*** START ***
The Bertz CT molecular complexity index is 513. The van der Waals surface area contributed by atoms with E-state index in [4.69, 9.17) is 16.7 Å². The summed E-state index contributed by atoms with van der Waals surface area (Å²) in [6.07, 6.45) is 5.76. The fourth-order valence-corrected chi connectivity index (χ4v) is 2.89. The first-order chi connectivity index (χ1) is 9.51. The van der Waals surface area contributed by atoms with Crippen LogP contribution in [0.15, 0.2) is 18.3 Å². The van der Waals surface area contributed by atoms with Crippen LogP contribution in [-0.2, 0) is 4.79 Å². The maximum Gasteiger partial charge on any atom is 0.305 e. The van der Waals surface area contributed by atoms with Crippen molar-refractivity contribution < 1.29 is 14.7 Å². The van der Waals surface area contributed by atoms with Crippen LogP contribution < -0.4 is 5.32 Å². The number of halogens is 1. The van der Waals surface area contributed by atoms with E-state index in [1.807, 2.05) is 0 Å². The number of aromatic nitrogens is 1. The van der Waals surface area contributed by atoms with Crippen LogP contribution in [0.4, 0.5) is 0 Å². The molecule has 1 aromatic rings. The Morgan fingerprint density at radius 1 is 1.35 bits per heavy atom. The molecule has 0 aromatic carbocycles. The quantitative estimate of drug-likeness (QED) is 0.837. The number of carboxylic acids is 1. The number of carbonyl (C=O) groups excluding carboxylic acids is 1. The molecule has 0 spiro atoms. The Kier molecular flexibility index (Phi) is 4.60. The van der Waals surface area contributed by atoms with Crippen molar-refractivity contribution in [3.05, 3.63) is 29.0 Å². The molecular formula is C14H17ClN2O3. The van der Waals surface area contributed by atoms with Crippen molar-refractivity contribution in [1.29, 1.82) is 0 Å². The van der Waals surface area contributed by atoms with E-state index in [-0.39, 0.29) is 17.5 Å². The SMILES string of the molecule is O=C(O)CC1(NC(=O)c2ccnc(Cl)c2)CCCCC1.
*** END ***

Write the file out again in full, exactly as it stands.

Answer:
The Bertz CT molecular complexity index is 513. The van der Waals surface area contributed by atoms with E-state index in [4.69, 9.17) is 16.7 Å². The summed E-state index contributed by atoms with van der Waals surface area (Å²) in [6.07, 6.45) is 5.76. The fourth-order valence-corrected chi connectivity index (χ4v) is 2.89. The first-order chi connectivity index (χ1) is 9.51. The van der Waals surface area contributed by atoms with Crippen LogP contribution in [0.15, 0.2) is 18.3 Å². The van der Waals surface area contributed by atoms with Crippen LogP contribution in [-0.2, 0) is 4.79 Å². The maximum Gasteiger partial charge on any atom is 0.305 e. The van der Waals surface area contributed by atoms with Crippen molar-refractivity contribution < 1.29 is 14.7 Å². The van der Waals surface area contributed by atoms with Crippen LogP contribution < -0.4 is 5.32 Å². The number of halogens is 1. The van der Waals surface area contributed by atoms with E-state index in [1.807, 2.05) is 0 Å². The number of aromatic nitrogens is 1. The van der Waals surface area contributed by atoms with Crippen LogP contribution in [0.4, 0.5) is 0 Å². The molecule has 1 aromatic rings. The Morgan fingerprint density at radius 1 is 1.35 bits per heavy atom. The molecule has 0 aromatic carbocycles. The quantitative estimate of drug-likeness (QED) is 0.837. The number of carboxylic acids is 1. The number of carbonyl (C=O) groups excluding carboxylic acids is 1. The molecule has 0 spiro atoms. The Kier molecular flexibility index (Phi) is 4.60. The van der Waals surface area contributed by atoms with Crippen molar-refractivity contribution in [3.05, 3.63) is 29.0 Å². The molecular formula is C14H17ClN2O3. The van der Waals surface area contributed by atoms with Crippen molar-refractivity contribution in [1.29, 1.82) is 0 Å². The van der Waals surface area contributed by atoms with E-state index in [-0.39, 0.29) is 17.5 Å². The SMILES string of the molecule is O=C(O)CC1(NC(=O)c2ccnc(Cl)c2)CCCCC1.